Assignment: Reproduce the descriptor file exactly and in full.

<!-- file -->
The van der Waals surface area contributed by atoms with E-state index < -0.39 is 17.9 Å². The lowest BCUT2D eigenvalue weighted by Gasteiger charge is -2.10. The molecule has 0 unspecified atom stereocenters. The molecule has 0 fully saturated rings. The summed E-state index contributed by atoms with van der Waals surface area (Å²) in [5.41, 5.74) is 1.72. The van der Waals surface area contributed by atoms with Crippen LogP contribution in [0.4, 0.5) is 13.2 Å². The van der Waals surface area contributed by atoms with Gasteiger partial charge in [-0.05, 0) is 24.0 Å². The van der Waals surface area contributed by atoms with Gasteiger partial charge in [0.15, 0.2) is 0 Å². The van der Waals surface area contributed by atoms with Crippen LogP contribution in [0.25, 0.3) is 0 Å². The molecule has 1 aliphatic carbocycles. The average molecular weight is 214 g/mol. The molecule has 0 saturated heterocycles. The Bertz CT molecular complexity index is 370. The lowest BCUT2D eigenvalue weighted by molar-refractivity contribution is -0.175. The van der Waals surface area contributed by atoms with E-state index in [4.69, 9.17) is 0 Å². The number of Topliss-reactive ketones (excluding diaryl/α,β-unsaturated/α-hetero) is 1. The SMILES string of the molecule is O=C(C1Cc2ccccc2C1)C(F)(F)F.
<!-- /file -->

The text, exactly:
The van der Waals surface area contributed by atoms with E-state index < -0.39 is 17.9 Å². The lowest BCUT2D eigenvalue weighted by Gasteiger charge is -2.10. The molecule has 0 unspecified atom stereocenters. The molecule has 0 fully saturated rings. The summed E-state index contributed by atoms with van der Waals surface area (Å²) in [5.41, 5.74) is 1.72. The van der Waals surface area contributed by atoms with Crippen LogP contribution in [0.4, 0.5) is 13.2 Å². The van der Waals surface area contributed by atoms with Gasteiger partial charge in [-0.05, 0) is 24.0 Å². The van der Waals surface area contributed by atoms with Gasteiger partial charge in [0.15, 0.2) is 0 Å². The van der Waals surface area contributed by atoms with Crippen LogP contribution in [0.25, 0.3) is 0 Å². The molecule has 1 aliphatic carbocycles. The average molecular weight is 214 g/mol. The molecule has 0 saturated heterocycles. The Bertz CT molecular complexity index is 370. The lowest BCUT2D eigenvalue weighted by molar-refractivity contribution is -0.175. The van der Waals surface area contributed by atoms with E-state index in [4.69, 9.17) is 0 Å². The number of Topliss-reactive ketones (excluding diaryl/α,β-unsaturated/α-hetero) is 1. The SMILES string of the molecule is O=C(C1Cc2ccccc2C1)C(F)(F)F.